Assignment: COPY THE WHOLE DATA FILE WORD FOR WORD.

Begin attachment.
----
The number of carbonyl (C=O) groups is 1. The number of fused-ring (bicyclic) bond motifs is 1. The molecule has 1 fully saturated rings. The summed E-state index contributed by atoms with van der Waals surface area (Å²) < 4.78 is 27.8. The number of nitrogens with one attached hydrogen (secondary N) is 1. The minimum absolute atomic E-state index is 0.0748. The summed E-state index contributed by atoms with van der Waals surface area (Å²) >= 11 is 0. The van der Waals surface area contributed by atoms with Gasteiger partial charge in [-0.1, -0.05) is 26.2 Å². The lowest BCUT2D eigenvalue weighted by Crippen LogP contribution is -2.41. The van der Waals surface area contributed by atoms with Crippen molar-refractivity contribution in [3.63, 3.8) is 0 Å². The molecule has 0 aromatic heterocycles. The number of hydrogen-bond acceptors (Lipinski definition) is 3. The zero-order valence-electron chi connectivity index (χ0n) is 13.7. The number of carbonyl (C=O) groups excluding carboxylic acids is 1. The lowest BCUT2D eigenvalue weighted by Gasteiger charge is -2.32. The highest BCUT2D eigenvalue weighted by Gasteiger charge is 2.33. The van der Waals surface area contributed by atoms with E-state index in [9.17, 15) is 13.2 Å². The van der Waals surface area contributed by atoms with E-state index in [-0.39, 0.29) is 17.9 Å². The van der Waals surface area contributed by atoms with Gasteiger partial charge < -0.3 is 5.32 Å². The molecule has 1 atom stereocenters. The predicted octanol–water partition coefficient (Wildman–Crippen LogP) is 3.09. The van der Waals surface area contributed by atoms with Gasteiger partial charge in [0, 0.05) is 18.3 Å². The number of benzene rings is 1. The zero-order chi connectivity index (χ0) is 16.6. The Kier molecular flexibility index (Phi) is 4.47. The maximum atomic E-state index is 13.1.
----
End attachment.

The number of carbonyl (C=O) groups is 1. The number of fused-ring (bicyclic) bond motifs is 1. The molecule has 1 fully saturated rings. The summed E-state index contributed by atoms with van der Waals surface area (Å²) < 4.78 is 27.8. The number of nitrogens with one attached hydrogen (secondary N) is 1. The minimum absolute atomic E-state index is 0.0748. The summed E-state index contributed by atoms with van der Waals surface area (Å²) >= 11 is 0. The van der Waals surface area contributed by atoms with Gasteiger partial charge in [-0.1, -0.05) is 26.2 Å². The lowest BCUT2D eigenvalue weighted by Crippen LogP contribution is -2.41. The van der Waals surface area contributed by atoms with Crippen molar-refractivity contribution in [3.63, 3.8) is 0 Å². The molecule has 0 aromatic heterocycles. The number of hydrogen-bond acceptors (Lipinski definition) is 3. The zero-order valence-electron chi connectivity index (χ0n) is 13.7. The number of carbonyl (C=O) groups excluding carboxylic acids is 1. The lowest BCUT2D eigenvalue weighted by Gasteiger charge is -2.32. The highest BCUT2D eigenvalue weighted by Gasteiger charge is 2.33. The van der Waals surface area contributed by atoms with E-state index in [9.17, 15) is 13.2 Å². The van der Waals surface area contributed by atoms with E-state index in [-0.39, 0.29) is 17.9 Å². The van der Waals surface area contributed by atoms with Gasteiger partial charge < -0.3 is 5.32 Å². The molecule has 1 atom stereocenters. The predicted octanol–water partition coefficient (Wildman–Crippen LogP) is 3.09. The van der Waals surface area contributed by atoms with Gasteiger partial charge in [0, 0.05) is 18.3 Å². The number of benzene rings is 1. The zero-order chi connectivity index (χ0) is 16.6. The Kier molecular flexibility index (Phi) is 4.47. The maximum atomic E-state index is 13.1.